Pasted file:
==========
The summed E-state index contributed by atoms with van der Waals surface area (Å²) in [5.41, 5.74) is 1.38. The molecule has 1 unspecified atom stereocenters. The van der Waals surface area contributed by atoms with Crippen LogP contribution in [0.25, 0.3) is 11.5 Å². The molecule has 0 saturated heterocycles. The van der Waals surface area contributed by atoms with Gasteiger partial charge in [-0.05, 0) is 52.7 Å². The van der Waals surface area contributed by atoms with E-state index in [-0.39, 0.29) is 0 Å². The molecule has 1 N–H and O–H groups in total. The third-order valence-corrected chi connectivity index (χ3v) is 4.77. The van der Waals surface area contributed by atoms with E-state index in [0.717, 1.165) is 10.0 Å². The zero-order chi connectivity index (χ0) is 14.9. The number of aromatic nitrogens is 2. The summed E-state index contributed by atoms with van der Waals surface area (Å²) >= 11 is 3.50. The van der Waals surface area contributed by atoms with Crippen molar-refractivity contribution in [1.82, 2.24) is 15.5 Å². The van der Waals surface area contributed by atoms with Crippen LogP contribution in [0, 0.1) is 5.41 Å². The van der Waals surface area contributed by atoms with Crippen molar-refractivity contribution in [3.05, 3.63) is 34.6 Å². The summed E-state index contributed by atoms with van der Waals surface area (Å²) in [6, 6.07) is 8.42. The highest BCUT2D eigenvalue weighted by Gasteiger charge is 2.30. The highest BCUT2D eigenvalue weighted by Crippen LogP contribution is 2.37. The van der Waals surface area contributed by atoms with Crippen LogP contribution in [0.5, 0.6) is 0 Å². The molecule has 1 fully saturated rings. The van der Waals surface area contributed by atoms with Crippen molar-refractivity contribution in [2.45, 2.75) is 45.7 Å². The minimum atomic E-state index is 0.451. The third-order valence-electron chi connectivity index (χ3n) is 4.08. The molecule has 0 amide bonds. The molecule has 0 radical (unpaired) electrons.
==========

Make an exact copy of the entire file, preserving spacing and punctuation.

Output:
The summed E-state index contributed by atoms with van der Waals surface area (Å²) in [5.41, 5.74) is 1.38. The molecule has 1 unspecified atom stereocenters. The van der Waals surface area contributed by atoms with Crippen LogP contribution in [0.25, 0.3) is 11.5 Å². The molecule has 0 saturated heterocycles. The van der Waals surface area contributed by atoms with Gasteiger partial charge in [-0.05, 0) is 52.7 Å². The van der Waals surface area contributed by atoms with E-state index in [-0.39, 0.29) is 0 Å². The molecule has 1 N–H and O–H groups in total. The third-order valence-corrected chi connectivity index (χ3v) is 4.77. The van der Waals surface area contributed by atoms with E-state index in [0.717, 1.165) is 10.0 Å². The zero-order chi connectivity index (χ0) is 14.9. The number of aromatic nitrogens is 2. The summed E-state index contributed by atoms with van der Waals surface area (Å²) >= 11 is 3.50. The van der Waals surface area contributed by atoms with Crippen molar-refractivity contribution in [1.82, 2.24) is 15.5 Å². The van der Waals surface area contributed by atoms with Crippen LogP contribution in [0, 0.1) is 5.41 Å². The van der Waals surface area contributed by atoms with Crippen molar-refractivity contribution in [3.05, 3.63) is 34.6 Å². The summed E-state index contributed by atoms with van der Waals surface area (Å²) in [6, 6.07) is 8.42. The highest BCUT2D eigenvalue weighted by Gasteiger charge is 2.30. The highest BCUT2D eigenvalue weighted by Crippen LogP contribution is 2.37. The van der Waals surface area contributed by atoms with Crippen LogP contribution in [0.5, 0.6) is 0 Å². The molecule has 1 fully saturated rings. The van der Waals surface area contributed by atoms with Crippen molar-refractivity contribution in [2.45, 2.75) is 45.7 Å². The minimum atomic E-state index is 0.451. The third-order valence-electron chi connectivity index (χ3n) is 4.08. The molecule has 0 amide bonds. The molecule has 0 radical (unpaired) electrons.